Obviously, in markets where tenants will pay a premium for renewable energy the calculus is different and can be included in higher rents. I would love to hear what experience people have with that.
I don't know if it's related, but a friend of mine at the Rocky Mountain Institute has been working on "MPG for Homes". Is there a future where our properties will be harder to rent if we are using conventional energy?
Make sure before you jump into solar you consult with a local real estate agent. There are some parts of the country where solar might raise your value, other parts where it can signifgiantly decrease your value, and other parts where it has zero effect. You want to make sure you dont spend all this money to save yourself $50 a month then drop your property value by $25-$50k.
All good points. Thank you everyone.
As a landlord the bottom line is return on investment. You would not upgrade to marble in the kitchen if the rents did not justify it and the increased rents provided a reasonable return.
At the end of the day, I would suggest you look at what you would be out of pocket after all rebates / incentives and what the benefit (cost savings) are. As most systems I have seen advertised have a payback period of at least 10 years (if not 15 years or 20 years), most landlords are not willing to forecast out that far. It just creates another possible CAPEX responsibility (in my experience nothing is completely passive forever) and may not increase the value of the property (a bad combination).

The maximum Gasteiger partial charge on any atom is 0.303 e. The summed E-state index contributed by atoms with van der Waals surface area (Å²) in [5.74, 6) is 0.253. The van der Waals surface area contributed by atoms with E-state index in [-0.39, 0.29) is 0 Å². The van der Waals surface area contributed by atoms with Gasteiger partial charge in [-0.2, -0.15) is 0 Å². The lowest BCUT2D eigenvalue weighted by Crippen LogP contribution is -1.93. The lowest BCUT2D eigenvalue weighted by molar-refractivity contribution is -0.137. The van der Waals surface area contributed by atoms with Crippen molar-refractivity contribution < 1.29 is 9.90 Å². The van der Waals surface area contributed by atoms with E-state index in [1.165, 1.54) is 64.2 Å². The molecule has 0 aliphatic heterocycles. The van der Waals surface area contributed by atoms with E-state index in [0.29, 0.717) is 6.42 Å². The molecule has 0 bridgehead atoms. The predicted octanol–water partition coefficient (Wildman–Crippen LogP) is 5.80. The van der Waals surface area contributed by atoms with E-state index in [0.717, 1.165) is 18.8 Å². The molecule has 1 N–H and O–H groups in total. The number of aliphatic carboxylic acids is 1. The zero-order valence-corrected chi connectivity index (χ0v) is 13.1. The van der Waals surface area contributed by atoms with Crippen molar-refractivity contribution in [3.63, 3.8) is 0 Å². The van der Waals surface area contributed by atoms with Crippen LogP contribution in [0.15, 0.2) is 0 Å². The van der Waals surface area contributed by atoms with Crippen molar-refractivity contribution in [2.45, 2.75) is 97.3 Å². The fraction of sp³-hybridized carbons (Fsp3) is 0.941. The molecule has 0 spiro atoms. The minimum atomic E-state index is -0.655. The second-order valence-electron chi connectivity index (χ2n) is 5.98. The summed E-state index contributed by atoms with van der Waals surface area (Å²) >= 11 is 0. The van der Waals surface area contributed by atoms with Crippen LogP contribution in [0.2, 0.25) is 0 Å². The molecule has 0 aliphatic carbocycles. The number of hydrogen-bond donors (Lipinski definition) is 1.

Other considerations are if it helps justify a rent increases, attract a different desirable tenant base and as mentioned above, if financed and registered on title, possible selling issues.
If you plan on holding forever (or at least well past the breakeven point) perhaps something to consider (e.g. personal residence) but until they bring in the breakeven point inside of most holding times (3 - 7 years), a long shot in terms of actually seeing a return.
Hi @Eric Hathway ,
The Federal Tax Credit of 30% obviously applies in every State. There were additional rebates that were suspended last year as the take up of solar has been relatively high in NH.